From time to time I’ll try to put up little notes about the events I’m taking part in or the places where you might spot my work. Keep an eye out!
It’s “Bachmann”. I’ll try not to vent too much, since it’s totally thrilling to have my panoramic artwork (‘Dancers’, ‘Traffic’ (or ‘Walkway’) and ‘Half the Bike, Twice the Rider’) now viewable in public, especially in downtown Seattle, but how is it possible to spell my last name three different ways? I mean, I KNOW how it’s possible; I grew up with this name! But I’m pretty sure when I submitted my digital files they were all labeled the same way: FIRSTNAME_LASTNAME_ID_TITLE_YEAR.jpg
On the off chance that someone sees my artwork and wants to find me online, do I need to optimize my site for “Christopher Bachman” and “Christopher Backmann” as well as “Christopher Bachmann”? Google does a better job with “Backmann” than Bing or Yahoo, but at least they all manage “Bachman” pretty well. To be fair, I don’t think this was a King County Metro issue. They didn’t handle the template overlays.
Find them in downtown Seattle!
Find it in Kent, WA!
Early on in the brainstorming process for the City Panorama Project, I found myself doodling on a piece of paper, trying to fit something — anything — into a 4×1 frame. The inspiration for “Half the Bike, Twice the Rider” (view it larger here) ended up being the first thing I scribbled down, a series of overlapping circles with a dot on the edge, “rotating” along a path that would perfectly fit the panoramic format. But how would I do it? After several weeks of experimenting and prototyping, I came up with a tentative solution, and I put a post on Craigslist looking for a unicyclist!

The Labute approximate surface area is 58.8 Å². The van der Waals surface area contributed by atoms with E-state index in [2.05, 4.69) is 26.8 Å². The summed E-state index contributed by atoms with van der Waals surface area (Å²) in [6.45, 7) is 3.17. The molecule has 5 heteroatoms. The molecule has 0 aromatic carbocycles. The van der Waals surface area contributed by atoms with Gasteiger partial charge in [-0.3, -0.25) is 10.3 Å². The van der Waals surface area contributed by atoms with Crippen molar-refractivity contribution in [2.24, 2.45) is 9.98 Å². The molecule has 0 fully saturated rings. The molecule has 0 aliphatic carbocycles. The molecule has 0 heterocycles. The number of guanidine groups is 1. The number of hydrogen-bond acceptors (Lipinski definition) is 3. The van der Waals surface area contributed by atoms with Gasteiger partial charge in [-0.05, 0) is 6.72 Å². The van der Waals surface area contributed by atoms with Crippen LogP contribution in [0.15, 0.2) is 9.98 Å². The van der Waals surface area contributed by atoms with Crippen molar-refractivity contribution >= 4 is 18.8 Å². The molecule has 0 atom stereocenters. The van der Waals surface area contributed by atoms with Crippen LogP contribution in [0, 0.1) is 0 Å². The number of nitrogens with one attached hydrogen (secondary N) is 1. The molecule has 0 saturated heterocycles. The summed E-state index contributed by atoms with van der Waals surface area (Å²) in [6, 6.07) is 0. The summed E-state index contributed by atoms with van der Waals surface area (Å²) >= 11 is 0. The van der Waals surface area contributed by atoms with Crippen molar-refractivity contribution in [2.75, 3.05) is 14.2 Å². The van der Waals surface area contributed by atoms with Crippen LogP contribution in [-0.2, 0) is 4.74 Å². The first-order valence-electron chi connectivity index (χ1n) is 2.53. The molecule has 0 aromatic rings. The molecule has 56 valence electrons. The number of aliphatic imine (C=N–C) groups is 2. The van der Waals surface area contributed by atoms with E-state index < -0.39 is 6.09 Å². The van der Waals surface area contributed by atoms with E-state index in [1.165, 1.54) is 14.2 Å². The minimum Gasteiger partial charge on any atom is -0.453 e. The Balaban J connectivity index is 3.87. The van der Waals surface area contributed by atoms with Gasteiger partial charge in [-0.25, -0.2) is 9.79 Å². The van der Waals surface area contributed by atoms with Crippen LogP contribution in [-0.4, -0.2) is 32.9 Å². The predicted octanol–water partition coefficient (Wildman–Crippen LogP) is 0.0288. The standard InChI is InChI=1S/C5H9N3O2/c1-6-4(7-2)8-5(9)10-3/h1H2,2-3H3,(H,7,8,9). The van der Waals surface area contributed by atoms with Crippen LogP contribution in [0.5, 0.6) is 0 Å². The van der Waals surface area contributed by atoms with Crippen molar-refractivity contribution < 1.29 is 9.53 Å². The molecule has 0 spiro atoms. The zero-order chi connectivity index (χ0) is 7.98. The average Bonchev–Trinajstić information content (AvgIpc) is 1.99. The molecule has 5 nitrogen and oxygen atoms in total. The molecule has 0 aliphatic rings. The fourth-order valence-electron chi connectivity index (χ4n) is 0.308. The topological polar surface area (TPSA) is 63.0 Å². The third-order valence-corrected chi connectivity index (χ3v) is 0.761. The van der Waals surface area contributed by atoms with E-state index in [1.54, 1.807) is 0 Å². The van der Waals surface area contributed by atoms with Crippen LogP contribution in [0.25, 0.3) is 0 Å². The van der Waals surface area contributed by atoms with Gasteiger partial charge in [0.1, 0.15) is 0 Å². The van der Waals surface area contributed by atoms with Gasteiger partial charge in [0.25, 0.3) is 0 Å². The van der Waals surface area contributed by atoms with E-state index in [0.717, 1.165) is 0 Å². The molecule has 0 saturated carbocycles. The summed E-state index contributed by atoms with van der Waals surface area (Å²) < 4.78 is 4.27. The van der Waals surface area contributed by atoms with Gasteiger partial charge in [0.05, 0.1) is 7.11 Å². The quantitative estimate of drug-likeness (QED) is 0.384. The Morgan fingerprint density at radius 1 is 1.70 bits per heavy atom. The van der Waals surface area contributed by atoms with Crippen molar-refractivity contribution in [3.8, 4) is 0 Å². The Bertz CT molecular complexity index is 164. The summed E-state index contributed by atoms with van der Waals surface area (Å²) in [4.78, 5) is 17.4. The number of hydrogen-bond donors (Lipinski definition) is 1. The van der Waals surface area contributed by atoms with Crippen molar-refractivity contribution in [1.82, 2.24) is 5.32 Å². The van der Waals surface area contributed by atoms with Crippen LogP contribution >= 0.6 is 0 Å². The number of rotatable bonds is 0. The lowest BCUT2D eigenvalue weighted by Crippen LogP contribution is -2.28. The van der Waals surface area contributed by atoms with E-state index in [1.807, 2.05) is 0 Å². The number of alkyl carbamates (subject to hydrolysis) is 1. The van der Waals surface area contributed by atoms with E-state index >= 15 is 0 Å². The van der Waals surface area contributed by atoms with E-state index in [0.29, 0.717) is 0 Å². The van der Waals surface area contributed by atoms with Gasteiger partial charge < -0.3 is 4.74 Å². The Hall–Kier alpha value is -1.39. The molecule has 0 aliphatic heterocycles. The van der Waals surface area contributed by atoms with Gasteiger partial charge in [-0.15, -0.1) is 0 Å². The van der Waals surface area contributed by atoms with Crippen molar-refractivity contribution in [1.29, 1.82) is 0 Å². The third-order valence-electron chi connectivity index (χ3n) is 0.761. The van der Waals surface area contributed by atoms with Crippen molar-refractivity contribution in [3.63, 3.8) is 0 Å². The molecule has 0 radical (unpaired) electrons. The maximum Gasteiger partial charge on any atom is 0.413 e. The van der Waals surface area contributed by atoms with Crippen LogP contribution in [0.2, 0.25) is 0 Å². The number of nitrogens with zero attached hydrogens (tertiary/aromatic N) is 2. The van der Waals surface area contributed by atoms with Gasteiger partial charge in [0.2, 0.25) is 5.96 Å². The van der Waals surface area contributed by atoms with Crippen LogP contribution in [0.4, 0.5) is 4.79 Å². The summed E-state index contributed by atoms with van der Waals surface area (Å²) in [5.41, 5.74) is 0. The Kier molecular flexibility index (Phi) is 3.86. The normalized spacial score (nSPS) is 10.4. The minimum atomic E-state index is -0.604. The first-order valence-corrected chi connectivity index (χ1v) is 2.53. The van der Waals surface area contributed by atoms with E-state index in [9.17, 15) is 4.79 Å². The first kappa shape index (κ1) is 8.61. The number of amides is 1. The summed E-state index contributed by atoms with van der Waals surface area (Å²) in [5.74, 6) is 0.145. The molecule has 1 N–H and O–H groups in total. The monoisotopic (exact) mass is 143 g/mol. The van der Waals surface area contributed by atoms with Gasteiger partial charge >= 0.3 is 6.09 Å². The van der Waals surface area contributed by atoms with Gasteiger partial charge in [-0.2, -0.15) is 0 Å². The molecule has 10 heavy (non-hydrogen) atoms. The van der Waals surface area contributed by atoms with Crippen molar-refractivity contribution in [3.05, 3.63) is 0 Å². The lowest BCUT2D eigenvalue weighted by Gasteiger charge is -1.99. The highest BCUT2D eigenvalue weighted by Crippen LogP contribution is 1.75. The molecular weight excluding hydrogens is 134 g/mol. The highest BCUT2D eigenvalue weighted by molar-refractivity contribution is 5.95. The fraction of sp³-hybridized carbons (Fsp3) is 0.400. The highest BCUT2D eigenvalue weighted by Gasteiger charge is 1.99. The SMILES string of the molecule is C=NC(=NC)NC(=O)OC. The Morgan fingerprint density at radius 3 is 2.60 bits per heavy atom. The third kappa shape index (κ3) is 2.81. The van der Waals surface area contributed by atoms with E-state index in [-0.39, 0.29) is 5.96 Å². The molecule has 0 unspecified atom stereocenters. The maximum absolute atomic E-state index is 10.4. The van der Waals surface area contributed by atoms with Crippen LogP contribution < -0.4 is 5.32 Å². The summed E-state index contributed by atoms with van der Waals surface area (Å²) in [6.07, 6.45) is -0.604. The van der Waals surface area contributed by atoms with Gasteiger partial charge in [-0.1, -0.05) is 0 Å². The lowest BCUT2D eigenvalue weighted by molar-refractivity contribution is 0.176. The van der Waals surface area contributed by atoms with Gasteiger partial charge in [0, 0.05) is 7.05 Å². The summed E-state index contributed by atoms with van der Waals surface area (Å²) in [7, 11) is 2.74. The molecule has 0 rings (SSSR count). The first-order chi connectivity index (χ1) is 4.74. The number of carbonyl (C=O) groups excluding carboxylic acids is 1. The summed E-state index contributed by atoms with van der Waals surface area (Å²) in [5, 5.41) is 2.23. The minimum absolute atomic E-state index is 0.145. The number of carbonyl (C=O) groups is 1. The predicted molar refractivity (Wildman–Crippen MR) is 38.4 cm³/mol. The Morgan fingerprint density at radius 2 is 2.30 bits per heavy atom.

Luckily for me, a friend of Rachel Randall sent her the link. She is a dancer and an instructor in the fine art of unicycling at SANCA Seattle. We met at a Seattle park and I explained my concept to her. I tried to ignore the bemused look upon her face.
While we also shot Rachel in motion from a variety of angles, in the end what I used ended up being less about actual unicycling and more about the illusion of unicycling. It worked best to have her pose her wheel and pedals at specifically marked locations along a bike path, so I could later composite each shot into my final image. Below you can see one of the raw images, and then a portion of my first composited image, comprised of 15 separate photos.